Pope's Message to Religious Orders Regarding Their Finances

“An act of courage is often required to be faithful to the charism”

Print Friendly, PDF & Email
Share this Entry

The Second International Bursars’ Symposium, organized by the Congregation for Institutes of Consecrated Life and Societies of Apostolic Life, concluded Sunday. It was dedicated to the theme “To Rethink the Economy in Fidelity to the Charism.” 
Here is a ZENIT translation of the message Pope Francis sent to the participants in the Symposium, which was released Saturday.
* *  *
To Rethink the Economy in Fidelity to the Charism
Dear Brothers and Sisters,
I thank you for your willingness to come together to reflect and pray on such a vital topic for consecrated life as is the economic management of your goods. I thank the Congregation for Institutes of Consecrated Life and Societies of Apostolic Life for the preparation of this second symposium and, in addressing you, I am guided by the words that make up the title of your meeting: charism, fidelity, to rethink the economy.
The charisms in the Church are not something static and rigid, they are not “museum pieces.” Rather, they are rivers of living water (cf. John 7:37-39), which flow in the terrain of history to irrigate it and to have seeds of Goodness sprout. In certain moments, a certain sterile nostalgia being an accomplice, we can be tempted to undertake “charismatic archaeology.” Let it not be that we yield to this temptation! The charism is always a living reality and, precisely because of this, is called to fructify, as the parable of the gold coins indicates, which the king consigned to his servants (cf. Luke 19:11-26), to be developed in creative fidelity, as the Church reminds us continually (cf. John Paul II, Post-Synodal Apostolic Exhortation on Consecrated Life, 37).
By its nature, consecrated life is a sign and prophecy of the Kingdom of God. Therefore, its twofold characteristic cannot be lacking in any of its forms, provided that we, the consecrated, remain vigilant and attentive in scrutinizing the horizons of our life and of the present moment. This attitude is such as to see that the charisms, given by the Lord to His Church through our men and women Founders, are maintained vital and can respond to the concrete situations of places and times in which we are called to share and witness the beauty of the sequela Christi.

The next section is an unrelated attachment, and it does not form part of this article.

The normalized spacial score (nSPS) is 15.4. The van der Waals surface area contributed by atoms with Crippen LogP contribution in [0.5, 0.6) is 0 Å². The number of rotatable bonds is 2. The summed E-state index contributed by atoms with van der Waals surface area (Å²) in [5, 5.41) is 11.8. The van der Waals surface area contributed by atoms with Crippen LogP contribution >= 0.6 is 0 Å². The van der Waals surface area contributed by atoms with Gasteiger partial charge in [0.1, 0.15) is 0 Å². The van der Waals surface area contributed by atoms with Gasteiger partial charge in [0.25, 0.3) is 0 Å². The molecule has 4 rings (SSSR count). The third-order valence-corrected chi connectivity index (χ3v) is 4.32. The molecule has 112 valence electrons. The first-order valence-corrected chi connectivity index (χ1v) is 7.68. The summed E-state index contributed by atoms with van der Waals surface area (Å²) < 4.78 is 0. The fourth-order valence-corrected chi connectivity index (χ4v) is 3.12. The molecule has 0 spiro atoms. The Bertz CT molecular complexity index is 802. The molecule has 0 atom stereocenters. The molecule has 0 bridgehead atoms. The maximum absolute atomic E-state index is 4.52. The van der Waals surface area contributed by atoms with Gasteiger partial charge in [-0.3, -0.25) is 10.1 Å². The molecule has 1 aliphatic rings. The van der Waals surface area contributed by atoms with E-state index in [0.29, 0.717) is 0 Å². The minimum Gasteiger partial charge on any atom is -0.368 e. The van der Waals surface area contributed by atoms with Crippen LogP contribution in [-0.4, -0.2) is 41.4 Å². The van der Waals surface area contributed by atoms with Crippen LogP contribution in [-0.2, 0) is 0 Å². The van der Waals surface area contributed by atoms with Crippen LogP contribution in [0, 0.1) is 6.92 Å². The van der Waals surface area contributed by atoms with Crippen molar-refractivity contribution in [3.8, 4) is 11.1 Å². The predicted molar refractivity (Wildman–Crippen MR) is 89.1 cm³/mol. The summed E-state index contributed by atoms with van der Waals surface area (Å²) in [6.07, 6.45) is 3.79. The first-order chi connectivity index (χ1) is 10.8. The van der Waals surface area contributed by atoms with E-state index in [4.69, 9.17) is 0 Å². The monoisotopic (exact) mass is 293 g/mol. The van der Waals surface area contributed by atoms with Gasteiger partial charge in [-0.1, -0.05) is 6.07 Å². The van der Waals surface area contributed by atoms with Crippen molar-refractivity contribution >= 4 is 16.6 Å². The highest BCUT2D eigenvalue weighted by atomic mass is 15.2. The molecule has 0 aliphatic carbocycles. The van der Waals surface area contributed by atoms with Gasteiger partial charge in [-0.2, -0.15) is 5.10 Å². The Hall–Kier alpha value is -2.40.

To speak of a charism means to speak of a gift, of gratuitousness and of grace; it means to move in an area of significance illuminated by the root charis. I know well that for many work in the economic field seems like irrelevant words, to be relegated to the private and religious sphere. Instead, it is well known, even among economists as well, that a society without charis cannot function well and ends up dehumanized. The economy and its management are never ethically and anthropologically neutral: either they concur to build relations of justice and solidarity or they generate situations of exclusion and rejection.
As consecrated <individuals>, we are called to become prophecy beginning with our life animated by the charis, by the logic of gift, of gratuitousness; we are called to create fraternity, communion, solidarity with the poorest and the neediest. As Pope Benedict XVI well recalled, if we want to be authentically human, we must “make room for the principle of gratuitousness as an expression of fraternity” (Encyclical Caritas in Veritate, 34).
However, the evangelical logic of gift calls to support oneself with an interior attitude of openness to the reality and of listening to God who speaks to us in it. We must ask ourselves if we are willing to “soil our hands,” working in today’s history; if our eyes are able to scrutinize the signs of the Kingdom of God in the unfolding of events, which are certainly complex and conflicting, but which God wants to bless and save; if we are truly companions on the way of the men and women of our time, particularly of the many that lie wounded along our streets, so that we can share with them the expectations, the fears, the hopes and also what we have received, which belongs to all; if we are able to overcome the diabolic logic of earning (the devil often enters by the wallet or the credit card); if we defend ourselves by fleeing from what we do not understand, or are able to stay within in virtue of the Lord’s promise, with His look of benevolence and His depths of mercy, <then we> become Good Samaritans for the poor and the excluded.